Parents of Handcuffed Kindergartener Want “Justice”
Initial reports said that six-year-old Salecia Johnson was tearing things off the wall and throwing furniture in class when Creekside Elementary School officials called the cops. Baldwin County Schools Superintendent Geneva Braziel later stated that the girl’s “violent and disruptive” acts included “pushing several other students; running away from the school staff; slamming chairs around the school office; climbing up and knocking over a bookcase; knocking pictures off the wall; scribbling over the walls and door; and injuring a school employee.”
But Salecia’s parents, Constance Ruff and Ernest Johnson, say teachers and cops went too far – and that their stories don’t even add up. They dispute claims that school officials tried to reach them, and ask why a guidance counselor was not called in before police got involved.
“The school said she was out of control, but once the officer walked into the office, my daughter immediately sat down and said, ‘I’m sorry, Mrs. Popp’ — that’s the principal’s name – and started to cry and said, ‘I want my mama.’ If she calmed down, why did she have to be taken and put in handcuffs?” Ruff told The Root, a Washington Post-owned website that reports on news from an African American perspective. Salicia is black.
A U.S. Department of Education report issued in March found harsh school discipline policies disproportionately affect black children, who are three and a half times more likely to be suspended expelled than their white classmates.
“Kids are being arrested for being kids,” civil-rights lawyer Shannon Kennedy told the Associated Press. Kennedy is suing the Albuquerque, N.M., school district and police department on behalf of hundreds of children arrested for minor offenses.
Superintendent Braziel said that the decision to handcuff and arrest Salecia was made by police, not the school. Milledgeville, Ga., police said that their policy requires them to handcuff everyone taken in to the station, regardless of age. They ultimately dropped charges of simple assault, criminal damage to property and unruly conduct for a juvenile.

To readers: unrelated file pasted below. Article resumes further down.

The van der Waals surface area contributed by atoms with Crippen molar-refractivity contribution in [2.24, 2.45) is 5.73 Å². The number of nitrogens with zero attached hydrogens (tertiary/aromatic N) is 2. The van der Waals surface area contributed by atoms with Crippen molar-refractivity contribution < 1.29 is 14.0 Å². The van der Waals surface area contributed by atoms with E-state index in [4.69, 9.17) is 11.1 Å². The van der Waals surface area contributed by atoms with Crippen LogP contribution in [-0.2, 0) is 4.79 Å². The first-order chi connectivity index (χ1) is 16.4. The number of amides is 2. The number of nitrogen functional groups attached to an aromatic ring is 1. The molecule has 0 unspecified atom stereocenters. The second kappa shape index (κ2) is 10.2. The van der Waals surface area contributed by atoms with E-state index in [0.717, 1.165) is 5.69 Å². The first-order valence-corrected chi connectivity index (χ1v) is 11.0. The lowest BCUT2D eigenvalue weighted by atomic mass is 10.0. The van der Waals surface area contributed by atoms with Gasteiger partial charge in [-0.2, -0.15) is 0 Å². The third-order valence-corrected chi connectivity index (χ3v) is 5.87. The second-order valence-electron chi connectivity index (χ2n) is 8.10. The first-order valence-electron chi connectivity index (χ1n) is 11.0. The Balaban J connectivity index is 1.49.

Similar treatment of children elsewhere has prompted families to sue, as the parents of Lennox Seaforth Jr. are doing after the then-13-year-old was arrested as a suspected gang member when he wore Boyz n the Hood-inspired clothes to a school costume day.
Though Ruff says Salecia is afraid to return to school, the girl’s family is so far working for change outside the courts. They’ve collected close to 175,000 signatures on a petition seeking justice, which they hope will pressure leaders in their Georgia town to change school and police policies.
“We are calling on Milledgeville officials to remove any record of Salecia’s arrest and end the use of police in school discipline,” Ruff wrote on the petition. “Also, we believe there should be a more in-depth examination of what happened and why police were brought in to deal with a matter of school discipline.”
If you feel your child’s rights have been violated, you should consult an attorney who can help you determine if legal remedies are available to you. Visit the Civil Rights section on Lawyers.com for more information.
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